We recognised the ‘getting cold while waiting to fill and drain’ issue and helped it by ensuring there was a pot light in the ceiling over the tub which has a halogen (thus heating) bulb to light the tub. I looked for a specific heat lamp bulb, without success. Be aware that halogen bulbs burn out sooner than LED lamps, so ease of replacement is important (standing on the seat in the tub…).
As to comfort – sitting on cold wet fibreglass is not nice but a perforated shower floor mat, cut to size and shape, resolved the issue while letting the water drain effectively.
MemberJanuary 27, 2024 at 7:44 am
Thanks for sharing your personal experience, Mark. Your suggestion of ensuring that external and easily accessible shut-off valves are installed is a good one!
As the Board continued our due diligence research, we became aware of a condo building’s past walk-in tub disaster due to “user error”. Long story short, the user opened the door before the tub was fully drained causing an enormous amount of damage for all floors below … nightmare for all involved to say the least!
So, we do need to be mindful of the Owner’s need, but we must also consider the potential negative impact on the building structure itself and on other Owners should a failure occur (whatever the reason). Even if installed following building/plumbing codes and with an engineering stamp of approval, we must also recognize the potential for damages caused by user error or equipment failure.
The Board ultimately decided to go with our PM’s recommendations, and on behalf of the Board, the PM sent the Owner the following:
“Your request has been received and reviewed by the Board. Before any further consideration is given or approval is granted, the following information will need to be submitted:
1. Detailed plans for the walk-in tub you intend to install – size and dimensions will have to be included, as well as a drawing prepared by an engineer for the installation. Timeframes for the installation, construction plans and renovation details must also be included.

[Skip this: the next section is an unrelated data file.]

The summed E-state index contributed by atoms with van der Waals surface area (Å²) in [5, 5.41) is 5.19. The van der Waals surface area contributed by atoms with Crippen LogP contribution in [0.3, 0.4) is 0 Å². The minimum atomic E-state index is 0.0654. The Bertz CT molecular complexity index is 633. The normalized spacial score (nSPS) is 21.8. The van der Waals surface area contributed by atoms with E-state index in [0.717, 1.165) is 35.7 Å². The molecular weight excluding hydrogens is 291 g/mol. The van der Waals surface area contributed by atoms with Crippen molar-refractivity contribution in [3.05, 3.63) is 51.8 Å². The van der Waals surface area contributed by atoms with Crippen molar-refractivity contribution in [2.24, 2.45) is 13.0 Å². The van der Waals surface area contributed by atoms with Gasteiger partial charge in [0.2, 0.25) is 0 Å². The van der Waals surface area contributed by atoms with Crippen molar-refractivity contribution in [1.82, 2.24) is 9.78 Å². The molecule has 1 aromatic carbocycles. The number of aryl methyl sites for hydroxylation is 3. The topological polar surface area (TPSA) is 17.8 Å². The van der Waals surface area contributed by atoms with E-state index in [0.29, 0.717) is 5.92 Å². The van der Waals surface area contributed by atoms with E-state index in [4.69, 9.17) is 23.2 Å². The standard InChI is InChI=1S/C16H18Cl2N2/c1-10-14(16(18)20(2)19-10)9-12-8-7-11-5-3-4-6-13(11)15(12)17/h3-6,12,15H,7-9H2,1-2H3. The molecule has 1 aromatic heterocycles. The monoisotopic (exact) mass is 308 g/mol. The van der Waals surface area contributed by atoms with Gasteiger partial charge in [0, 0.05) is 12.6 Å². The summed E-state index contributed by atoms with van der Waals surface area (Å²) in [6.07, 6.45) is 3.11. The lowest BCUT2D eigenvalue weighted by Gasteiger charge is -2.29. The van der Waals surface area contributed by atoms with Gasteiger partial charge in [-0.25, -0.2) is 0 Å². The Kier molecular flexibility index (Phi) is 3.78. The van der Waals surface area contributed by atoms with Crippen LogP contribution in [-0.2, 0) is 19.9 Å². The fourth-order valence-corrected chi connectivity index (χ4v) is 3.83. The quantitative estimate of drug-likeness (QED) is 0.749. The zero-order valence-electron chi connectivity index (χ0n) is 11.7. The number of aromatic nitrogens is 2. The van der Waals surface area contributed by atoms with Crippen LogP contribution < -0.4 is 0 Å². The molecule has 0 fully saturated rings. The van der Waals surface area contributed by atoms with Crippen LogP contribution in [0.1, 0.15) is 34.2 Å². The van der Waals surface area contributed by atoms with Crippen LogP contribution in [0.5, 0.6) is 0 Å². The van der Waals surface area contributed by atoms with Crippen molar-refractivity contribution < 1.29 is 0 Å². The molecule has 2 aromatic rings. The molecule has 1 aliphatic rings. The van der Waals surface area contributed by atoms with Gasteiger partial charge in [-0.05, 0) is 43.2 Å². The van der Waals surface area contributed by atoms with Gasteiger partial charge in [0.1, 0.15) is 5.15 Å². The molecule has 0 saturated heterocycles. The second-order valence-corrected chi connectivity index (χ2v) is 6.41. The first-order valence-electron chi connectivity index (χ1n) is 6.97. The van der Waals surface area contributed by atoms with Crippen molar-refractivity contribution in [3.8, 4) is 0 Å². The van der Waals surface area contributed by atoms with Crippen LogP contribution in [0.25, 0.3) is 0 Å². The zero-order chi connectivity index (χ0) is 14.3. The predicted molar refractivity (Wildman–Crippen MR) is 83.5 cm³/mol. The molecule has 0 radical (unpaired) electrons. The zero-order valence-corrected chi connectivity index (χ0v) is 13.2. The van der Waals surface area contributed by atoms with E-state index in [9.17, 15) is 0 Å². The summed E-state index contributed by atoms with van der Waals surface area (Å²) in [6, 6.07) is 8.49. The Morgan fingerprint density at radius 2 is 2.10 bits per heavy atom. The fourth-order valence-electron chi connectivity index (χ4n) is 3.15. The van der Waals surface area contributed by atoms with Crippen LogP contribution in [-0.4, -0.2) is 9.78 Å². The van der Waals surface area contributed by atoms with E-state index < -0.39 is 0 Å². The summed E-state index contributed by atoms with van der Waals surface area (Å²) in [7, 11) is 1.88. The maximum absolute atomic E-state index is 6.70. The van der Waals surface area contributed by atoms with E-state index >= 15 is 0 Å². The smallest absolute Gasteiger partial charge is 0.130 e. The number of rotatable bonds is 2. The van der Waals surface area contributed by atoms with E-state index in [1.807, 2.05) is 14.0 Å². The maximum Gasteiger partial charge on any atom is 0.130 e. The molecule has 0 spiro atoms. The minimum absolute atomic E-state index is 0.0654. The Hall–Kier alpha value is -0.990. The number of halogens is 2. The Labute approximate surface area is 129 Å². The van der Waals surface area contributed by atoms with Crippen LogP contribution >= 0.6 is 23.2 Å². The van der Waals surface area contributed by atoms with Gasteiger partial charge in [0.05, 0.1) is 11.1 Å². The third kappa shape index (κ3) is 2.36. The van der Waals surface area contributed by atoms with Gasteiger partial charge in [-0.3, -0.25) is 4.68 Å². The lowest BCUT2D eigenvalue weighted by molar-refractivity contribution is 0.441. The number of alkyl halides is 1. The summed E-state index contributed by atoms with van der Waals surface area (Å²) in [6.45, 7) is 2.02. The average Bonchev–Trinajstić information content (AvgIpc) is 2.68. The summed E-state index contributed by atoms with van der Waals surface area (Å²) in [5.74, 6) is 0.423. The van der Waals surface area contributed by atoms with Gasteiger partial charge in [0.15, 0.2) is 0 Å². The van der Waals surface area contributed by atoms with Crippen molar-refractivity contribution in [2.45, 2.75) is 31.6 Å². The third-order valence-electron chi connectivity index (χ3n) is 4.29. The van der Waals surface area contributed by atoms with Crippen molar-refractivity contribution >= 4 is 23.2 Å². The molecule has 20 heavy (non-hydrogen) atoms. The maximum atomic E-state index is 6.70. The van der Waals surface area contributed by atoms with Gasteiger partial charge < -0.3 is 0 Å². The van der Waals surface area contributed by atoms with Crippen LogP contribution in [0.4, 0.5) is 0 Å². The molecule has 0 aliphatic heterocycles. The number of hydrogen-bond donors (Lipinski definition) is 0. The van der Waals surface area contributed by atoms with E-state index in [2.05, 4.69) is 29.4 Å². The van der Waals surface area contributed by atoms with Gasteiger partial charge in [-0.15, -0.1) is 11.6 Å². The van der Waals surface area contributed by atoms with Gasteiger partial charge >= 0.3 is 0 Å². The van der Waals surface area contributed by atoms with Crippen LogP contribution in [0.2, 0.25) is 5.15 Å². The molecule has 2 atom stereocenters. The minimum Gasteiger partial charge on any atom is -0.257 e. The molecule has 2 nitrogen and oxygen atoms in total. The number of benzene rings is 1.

2. Along with the plans a qualified engineer’s review and letter of opinion stating how the added weight of the walk-in tub (in a filled state) will affect the building structure.
3. A WCB clearance certificate and Liability Insurance Certificate for the contractors who will be doing the work in the bathroom.
4. Prior to the installation taking place, you will need to sign an Indemnity agreement / hold harmless agreement with the corporation. This will essentially establish that you will solely be responsible for any damage if any should ever occur due to the walk-in tub. For example, if the tub should ever flood the bathroom and damage any other units or common elements. You will also have to absorb the legal cost in relation to the preparation of the indemnity agreement. Legal counsel for the corporation will prepare the agreement and will register this on title for you unit. The cost of their services will be back charged to you.
5. You will also have to provide proof that you have reported the walk-in tub installation to your insurance company and coverage has been extended to include the walk-in tub any and potential damage is fully covered by you policy.
Only with all of the above criteria being met will the Board give further consideration to approving your request.”
We await the Owner’s response.
AdministratorJanuary 29, 2024 at 11:23 am